To Jonathan Williams
Passi September 9. 1778
My dear sir
Your Favour of the 3d1 I duely received and am very much obliged to you for the Trouble you have taken in Writing to my dear Mrs. Adams, and in sending her a few Merchandises to the amount of 229 Livres: 6 s: 9 d which Sum I will immediately pay to Mr. W. T. Franklin as you desire,2 and I should have been very glad to have paid an additional sum for your Commissions.
We are in the Midst of an Awefull Pauze in the Political Concert,3 but I suppose a few Hours will set all the Instruments in Motion together. May the Musick be as ravishing to the Allies as the strains of Orpheus.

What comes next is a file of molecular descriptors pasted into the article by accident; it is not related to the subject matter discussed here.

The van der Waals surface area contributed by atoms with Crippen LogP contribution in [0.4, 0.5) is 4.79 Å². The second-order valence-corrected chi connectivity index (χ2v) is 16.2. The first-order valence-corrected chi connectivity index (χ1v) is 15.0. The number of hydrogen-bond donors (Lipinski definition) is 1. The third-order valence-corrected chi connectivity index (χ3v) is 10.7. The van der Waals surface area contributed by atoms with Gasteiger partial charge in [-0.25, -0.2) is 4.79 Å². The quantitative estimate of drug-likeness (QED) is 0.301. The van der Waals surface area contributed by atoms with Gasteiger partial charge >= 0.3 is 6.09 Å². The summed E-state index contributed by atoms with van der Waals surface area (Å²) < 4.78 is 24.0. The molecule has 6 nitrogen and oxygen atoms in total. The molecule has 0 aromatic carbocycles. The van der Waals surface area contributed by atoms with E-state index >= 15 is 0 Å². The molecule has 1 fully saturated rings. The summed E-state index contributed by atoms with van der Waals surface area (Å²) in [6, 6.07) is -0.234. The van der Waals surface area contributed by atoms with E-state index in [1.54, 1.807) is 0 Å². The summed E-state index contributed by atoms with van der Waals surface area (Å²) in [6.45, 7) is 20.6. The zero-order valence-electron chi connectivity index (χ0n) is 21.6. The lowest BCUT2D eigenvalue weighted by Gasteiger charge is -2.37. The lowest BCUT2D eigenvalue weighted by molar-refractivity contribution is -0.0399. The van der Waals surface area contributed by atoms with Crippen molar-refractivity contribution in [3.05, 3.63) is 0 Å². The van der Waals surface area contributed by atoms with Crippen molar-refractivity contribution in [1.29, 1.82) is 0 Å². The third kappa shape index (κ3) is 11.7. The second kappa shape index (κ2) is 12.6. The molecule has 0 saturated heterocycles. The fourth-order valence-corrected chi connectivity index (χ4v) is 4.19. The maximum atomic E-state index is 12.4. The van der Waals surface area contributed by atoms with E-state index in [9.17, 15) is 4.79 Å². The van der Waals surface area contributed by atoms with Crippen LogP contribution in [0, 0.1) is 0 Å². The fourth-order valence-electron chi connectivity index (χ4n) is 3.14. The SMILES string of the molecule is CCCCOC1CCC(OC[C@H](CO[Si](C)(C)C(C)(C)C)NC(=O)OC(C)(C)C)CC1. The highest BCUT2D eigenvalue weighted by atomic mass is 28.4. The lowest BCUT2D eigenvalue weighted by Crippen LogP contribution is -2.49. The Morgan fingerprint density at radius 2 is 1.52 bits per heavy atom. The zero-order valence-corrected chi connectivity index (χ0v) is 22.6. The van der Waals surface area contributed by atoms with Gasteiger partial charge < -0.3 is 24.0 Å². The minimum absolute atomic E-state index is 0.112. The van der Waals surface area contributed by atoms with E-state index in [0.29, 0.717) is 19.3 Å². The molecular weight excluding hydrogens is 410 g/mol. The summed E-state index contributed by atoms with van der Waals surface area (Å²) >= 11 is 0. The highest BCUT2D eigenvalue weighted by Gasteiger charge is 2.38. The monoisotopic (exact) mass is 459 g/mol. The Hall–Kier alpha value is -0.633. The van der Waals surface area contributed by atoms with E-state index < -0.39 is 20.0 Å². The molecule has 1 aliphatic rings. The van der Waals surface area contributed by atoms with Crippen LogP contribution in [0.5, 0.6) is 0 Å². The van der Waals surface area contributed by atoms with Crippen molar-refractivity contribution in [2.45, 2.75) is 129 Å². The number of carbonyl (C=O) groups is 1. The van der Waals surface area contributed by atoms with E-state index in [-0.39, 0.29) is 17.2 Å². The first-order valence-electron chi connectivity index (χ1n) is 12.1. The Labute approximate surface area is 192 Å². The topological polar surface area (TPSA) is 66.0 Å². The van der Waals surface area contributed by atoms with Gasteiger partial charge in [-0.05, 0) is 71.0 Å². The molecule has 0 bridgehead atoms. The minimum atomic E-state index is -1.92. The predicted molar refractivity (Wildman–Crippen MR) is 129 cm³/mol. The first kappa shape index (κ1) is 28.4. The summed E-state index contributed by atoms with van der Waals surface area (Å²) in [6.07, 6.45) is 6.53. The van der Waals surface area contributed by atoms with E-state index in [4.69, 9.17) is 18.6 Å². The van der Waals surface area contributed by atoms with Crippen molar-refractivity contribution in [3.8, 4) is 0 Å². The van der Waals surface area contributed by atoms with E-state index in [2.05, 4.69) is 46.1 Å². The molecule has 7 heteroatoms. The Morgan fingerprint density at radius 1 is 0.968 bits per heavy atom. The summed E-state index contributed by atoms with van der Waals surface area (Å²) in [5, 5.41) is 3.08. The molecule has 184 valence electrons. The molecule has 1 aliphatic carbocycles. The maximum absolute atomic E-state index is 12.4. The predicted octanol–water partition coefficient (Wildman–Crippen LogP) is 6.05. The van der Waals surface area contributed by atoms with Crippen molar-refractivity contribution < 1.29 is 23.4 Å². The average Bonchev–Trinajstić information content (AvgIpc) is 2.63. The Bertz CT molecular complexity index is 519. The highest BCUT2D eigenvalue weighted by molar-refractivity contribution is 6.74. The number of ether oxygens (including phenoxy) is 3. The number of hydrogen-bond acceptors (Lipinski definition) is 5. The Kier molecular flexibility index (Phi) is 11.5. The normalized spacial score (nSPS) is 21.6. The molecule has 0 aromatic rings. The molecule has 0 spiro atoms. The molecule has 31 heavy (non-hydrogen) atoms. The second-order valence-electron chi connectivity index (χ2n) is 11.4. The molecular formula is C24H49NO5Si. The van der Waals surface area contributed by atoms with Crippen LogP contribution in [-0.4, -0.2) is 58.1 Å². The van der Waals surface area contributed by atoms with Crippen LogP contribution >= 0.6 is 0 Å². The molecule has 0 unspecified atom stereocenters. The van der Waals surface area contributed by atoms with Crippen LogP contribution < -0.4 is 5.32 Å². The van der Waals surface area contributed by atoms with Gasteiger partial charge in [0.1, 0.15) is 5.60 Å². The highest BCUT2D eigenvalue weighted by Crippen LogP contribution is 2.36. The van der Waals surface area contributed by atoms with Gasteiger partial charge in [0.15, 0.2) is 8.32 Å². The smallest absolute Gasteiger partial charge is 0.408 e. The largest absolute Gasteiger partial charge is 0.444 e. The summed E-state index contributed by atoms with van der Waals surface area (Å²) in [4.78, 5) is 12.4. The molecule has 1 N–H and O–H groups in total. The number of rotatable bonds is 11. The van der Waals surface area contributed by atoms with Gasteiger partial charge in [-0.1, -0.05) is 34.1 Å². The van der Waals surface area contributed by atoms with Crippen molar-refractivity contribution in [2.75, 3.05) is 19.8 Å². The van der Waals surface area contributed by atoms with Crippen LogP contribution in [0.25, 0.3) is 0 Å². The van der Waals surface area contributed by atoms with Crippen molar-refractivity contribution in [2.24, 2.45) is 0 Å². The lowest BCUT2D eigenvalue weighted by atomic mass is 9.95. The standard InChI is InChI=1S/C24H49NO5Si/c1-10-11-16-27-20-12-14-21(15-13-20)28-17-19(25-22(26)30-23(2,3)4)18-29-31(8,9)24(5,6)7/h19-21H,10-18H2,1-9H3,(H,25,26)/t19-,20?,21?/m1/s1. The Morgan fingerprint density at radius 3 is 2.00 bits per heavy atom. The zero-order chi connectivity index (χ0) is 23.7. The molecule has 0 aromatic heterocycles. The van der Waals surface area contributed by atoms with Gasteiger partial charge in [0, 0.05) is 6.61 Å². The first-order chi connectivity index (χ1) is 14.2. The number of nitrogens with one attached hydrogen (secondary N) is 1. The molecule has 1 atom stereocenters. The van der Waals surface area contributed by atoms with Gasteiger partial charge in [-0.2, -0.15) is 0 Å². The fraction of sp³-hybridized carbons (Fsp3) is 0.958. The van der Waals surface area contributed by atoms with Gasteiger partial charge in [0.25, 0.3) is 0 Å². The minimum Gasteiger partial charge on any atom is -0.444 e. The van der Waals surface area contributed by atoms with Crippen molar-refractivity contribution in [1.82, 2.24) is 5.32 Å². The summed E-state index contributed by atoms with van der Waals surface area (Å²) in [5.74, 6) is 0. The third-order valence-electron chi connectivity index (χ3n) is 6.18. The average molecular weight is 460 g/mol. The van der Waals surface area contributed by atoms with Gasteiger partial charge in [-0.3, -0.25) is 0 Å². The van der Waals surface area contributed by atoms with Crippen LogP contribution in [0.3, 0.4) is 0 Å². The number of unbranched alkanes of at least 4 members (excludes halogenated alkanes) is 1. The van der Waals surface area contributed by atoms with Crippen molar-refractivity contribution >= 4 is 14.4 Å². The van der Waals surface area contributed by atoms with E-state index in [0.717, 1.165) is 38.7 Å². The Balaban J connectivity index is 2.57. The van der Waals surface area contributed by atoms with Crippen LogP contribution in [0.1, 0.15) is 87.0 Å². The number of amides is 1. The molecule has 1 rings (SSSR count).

I am with much Esteem your most obedient servant
LbC (Adams Papers).
1. Not found.
2. On 9 Sept., JA paid the required sum to Temple Franklin for the goods shipped by Williams on the Dispatch, Capt. Corbin Barnes, which sailed from Paimboeuf on 29 Aug. with the Spy, Capt. Robert Niles, both of which were captured by privateers from Jersey and Guernsey (JA, Diary and Autobiography description begins Diary and Autobiography of John Adams, ed. L. H. Butterfield and others, Cambridge, 1961; 4 vols. description ends , 2:334, 335; Niles to Benjamin Franklin, 27 Oct., Cal. Franklin Papers, A.P.S. description begins I. Minis Hays, comp., Calendar of the Papers of Benjamin Franklin in the Library of the American Philosophical Society, Philadelphia, 1908; 5 vols. description ends , 1:522).
3. JA’s reference here may be to a number of things then being or about to be considered by the two governments, including the disposition of prizes in French ports, the exchange of prisoners, the settlement of Beaumarchais’ accounts, the inability of the United States to borrow money in Europe, and the general deterioration of the Commissioners’ finances.